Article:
Saving Babies 1 Cupcake at a Time
Did you know that Oct. 9 is National Pro-Life Cupcake Day? Oct. 7 issue Pro-Life Profile on Cupcakes for Life.
BY LORI HADACEK CHAPLIN
| Posted 10/6/12 at 9:58 AM
Did you know that Oct. 9 is National Pro-Life Cupcake Day? Educating people about abortion with a cupcake is the idea of Dave Pomerantz, 23, and Joe Baker, 30. They wanted to do something for the million-plus U.S. babies who aren’t allowed to have a birthday due to abortion. Hundreds of thousands of cupcakes are given away across the nation each year through Cupcakes for Life.
Birth of an Idea
Back in 2006, Baker and Pomerantz started brainstorming friendly and non-threatening ways to promote life. Pomerantz was feeling troubled about the number of fellow students and teachers at the Christian school he attended who professed to be "pro-choice."
"I sort of made a joke about possibly handing cupcakes out at my school in honor of all of the children who weren’t allowed to have a birthday due to abortion," he recalled. They quickly realized that this idea could be a stroke of genius, so Pomerantz took a bunch of cupcakes to his school, and his fellow students were really moved by it: "I was able to counsel my friends through the pro-life argument, and it also gave me a great way to share the Gospels."
With that first success, they decided to market CupcakesforLife.com and the national day.
"MTV makes pro-life look really uncool, and it has done a powerful job of marketing Planned Parenthood," said Baker. "I want to compete with that through the work of the Holy Spirit and our own ideas."
The two men also founded Save the Storks, which has a "Stork Bus" equipped with an ultrasound machine to save babies in the Dallas area.
In 2010, Baker and Pomerantz and a crew of friends, wearing "Cupcakes for Life" t-shirts, handed out 2,000 cupcakes in New York City’s Times Square. Everybody wanted a free cupcake, and people seemed comfortable sharing their views and exploring the pro-life argument with them.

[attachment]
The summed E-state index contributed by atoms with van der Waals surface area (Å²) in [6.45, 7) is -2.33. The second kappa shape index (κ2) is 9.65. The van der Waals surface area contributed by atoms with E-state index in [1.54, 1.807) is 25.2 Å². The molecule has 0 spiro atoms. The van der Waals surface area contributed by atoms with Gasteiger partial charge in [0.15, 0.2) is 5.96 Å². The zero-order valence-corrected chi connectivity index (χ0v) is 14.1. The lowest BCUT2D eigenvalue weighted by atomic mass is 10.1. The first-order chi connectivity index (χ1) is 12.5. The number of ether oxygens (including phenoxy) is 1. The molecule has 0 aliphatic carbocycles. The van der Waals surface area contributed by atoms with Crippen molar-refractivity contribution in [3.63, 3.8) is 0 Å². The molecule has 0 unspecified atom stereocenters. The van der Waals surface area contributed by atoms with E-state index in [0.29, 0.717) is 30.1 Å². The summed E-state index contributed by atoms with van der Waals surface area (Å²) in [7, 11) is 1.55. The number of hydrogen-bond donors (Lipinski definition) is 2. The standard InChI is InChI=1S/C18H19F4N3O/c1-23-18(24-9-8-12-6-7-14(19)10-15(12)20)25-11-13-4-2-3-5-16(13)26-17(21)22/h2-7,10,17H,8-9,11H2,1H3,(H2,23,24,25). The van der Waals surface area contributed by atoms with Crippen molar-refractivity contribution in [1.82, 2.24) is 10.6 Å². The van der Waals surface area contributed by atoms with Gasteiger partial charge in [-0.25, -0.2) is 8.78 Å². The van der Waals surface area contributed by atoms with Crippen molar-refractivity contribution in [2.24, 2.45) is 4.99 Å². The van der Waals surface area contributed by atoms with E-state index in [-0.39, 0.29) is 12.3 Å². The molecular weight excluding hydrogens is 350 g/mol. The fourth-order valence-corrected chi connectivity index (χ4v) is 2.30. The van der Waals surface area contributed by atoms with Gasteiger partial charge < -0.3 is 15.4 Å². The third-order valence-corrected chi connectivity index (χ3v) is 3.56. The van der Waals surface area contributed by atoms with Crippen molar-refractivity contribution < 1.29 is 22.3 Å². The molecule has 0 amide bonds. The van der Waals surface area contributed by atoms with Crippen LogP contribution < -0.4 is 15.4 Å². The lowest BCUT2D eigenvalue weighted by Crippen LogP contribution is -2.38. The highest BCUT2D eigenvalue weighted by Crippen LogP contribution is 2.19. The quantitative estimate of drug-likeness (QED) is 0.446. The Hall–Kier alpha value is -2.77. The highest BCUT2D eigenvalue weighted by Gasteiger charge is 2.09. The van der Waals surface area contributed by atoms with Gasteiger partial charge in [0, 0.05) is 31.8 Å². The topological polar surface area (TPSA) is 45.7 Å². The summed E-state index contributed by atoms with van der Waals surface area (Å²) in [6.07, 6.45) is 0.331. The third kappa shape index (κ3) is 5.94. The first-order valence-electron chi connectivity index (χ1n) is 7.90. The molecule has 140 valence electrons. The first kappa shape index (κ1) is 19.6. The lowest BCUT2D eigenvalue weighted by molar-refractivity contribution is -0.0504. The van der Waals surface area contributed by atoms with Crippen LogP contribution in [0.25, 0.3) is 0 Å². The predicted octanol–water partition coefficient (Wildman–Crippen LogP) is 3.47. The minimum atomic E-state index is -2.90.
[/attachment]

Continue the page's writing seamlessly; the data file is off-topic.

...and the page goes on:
"The most amazing part about this was how open people were to talking about this issue when there was a distraction [of the cupcake]. Usually, people get really upset when talking about abortion," Pomerantz explained.
Rebekah Leitner, 23, from Morrow, Ohio, is campaign director for Cupcakes for Life.
"Cupcakes are meant to be an inviting segue to start conversations, to educate and get people thinking," she said.
This past April, she held her own cupcake event at Abilene Christian University in Abilene, Texas. (Although the national day is in October, people are encouraged to have the events any time of year.)
Leitner and her friends baked 500 cupcakes and passed them out at the campus student center. They had "Free Cupcakes" signs, an information poster, and they were wearing "Cupcakes for Life" t-shirts. "People were asking a lot of questions, and we were prepared to answer them," she recalled.
She said the "Free Cupcakes" signs are key. "People will come up to you to get one and ask why you are giving them away. The response to that is that we just want to remind people that not every baby gets to have a birthday because of abortion, and we just want people to think about that," said Leitner.
Such dialogue is needed.
"Abortion has been such a distant issue in so many peoples’ minds that it hasn’t really hit home how it impacts individual lives," she said. "I was shocked by the ignorance surrounding the issue."
Mostly, the event was about dialogue, although they did encounter negative feedback.
"When I explained to them that the event was more about education than promoting an agenda, they were more open to it," she said. "They had thought that we were there to make people who had had an abortion feel bad." On the contrary, Cupcakes for Life’s mission is to educate people about pro-life in a sensitive way.
Having an event not only has the potential to make the public contemplate the truth about abortion more deeply — it is a good way to affirm and grow in one’s pro-life convictions, said Baker.
"By handing out the cupcakes, it really changes the individuals doing it. It impacts them, and it impacts the person that they are having a conversation with. It’s more about a new way of presenting this great injustice in a kind and generous way — in a sweet way, pun intended."
Lori Chaplin writes from Idaho.
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